But Marshall was outmanned and even when the score was close, UK never was in any real danger of losing. Kentucky won't have that luxury in the Super Saturday games. Instead, the upcoming games will let Smith see just how well his team can play and whether a small, quick lineup without a lot of proven depth really can hold its own with some of the nation's best teams.
Michigan State and Indiana both figure to test Kentucky's physical toughness. Louisville should test UK's fast pace and ballhandling. North Carolina will test a little bit of everything.
UCLA might turn out to be the easiest opponent of the five, but even this game will be at a so-called neutral site in California. Don't forget, too, that UK will play Michigan State at Ford Field in Detroit in front of 75,000 mostly-Michigan State fans. The Indiana game will be played in front of about 30,000 fans in the RCA Dome.
Cats should have gotten wake-up call against Marshall
Kentucky certainly should have gotten the wake-up call it needed against Marshall. Much of Monday's game it was the Thundering Herd that looked more aggressive - and even quicker at times.
But a letdown was inevitable. The U.S. Bank Arena in Cincinnati has about as much atmosphere as a medieval dungeon and it's almost surprising that 13,000 fans showed up. The Cats had scored 108 points in their previous game and Marshall had already lost to North Carolina-Wilmington.
Plus, the big games, the ones that will determine UK's positioning in the national rankings going into Southeastern Conference play, are waiting.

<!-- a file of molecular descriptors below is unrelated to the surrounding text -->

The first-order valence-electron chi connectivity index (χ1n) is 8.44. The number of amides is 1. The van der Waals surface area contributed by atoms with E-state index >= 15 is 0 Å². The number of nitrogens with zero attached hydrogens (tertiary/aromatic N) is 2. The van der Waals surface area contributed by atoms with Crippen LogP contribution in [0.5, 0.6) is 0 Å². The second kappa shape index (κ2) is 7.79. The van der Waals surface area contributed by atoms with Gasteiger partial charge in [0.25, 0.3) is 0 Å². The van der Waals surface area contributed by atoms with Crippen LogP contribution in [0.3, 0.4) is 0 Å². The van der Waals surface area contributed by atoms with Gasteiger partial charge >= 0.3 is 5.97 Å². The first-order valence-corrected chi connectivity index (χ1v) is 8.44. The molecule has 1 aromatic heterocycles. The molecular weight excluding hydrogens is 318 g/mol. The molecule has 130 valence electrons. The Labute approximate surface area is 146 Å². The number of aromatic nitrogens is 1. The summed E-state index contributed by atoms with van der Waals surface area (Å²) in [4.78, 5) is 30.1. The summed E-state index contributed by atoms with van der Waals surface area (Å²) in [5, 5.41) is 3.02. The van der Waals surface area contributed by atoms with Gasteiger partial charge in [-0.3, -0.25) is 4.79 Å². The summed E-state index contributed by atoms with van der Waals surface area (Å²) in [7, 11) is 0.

"But there's no excuse for ever looking ahead," Kentucky senior point guard Cliff Hawkins said before UK played Marshall. "If you look ahead, that's when you have problems. With all the upsets you've seen in college basketball already, you know you better be ready."
Hawkins, like several teammates, regularly watches college games on TV, especially if a future Kentucky opponent is playing.
"I love basketball and like watching games. Plus, you can analyze how a team is playing when you watch them on TV," Hawkins said.
If any future Kentucky opponents managed to see Monday's game, they would not have fear in their hearts today.
The Cats were lackadaisical, almost lazy, at times on defense, especially inside, and allowed Marshall to get too many open shots. Kentucky did get better bench production than it did in its previous game against Tennessee Tech, especially from Antwain Barbour. But Smith's bench was still not overly potent and certainly not nearly as good as it needs to be for Kentucky to be a factor in March Madness.
Yet while this game shows that Kentucky has weaknesses, so does every team at this time of year. Remember last season? The Cats looked far more vulnerable then when they stumbled to a 6-3 start before going on that remarkable 26-win streak.
Smith is still tinkering with the lineup. Players are still learning new roles. That's why the Super Saturday games will help define Kentucky's season.
Win or lose, those games are going to show the Cats even more about what it takes to be a top 10 game than Monday's matchup with Marshall did and that's why for Kentucky, the real season starts against UCLA on Saturday.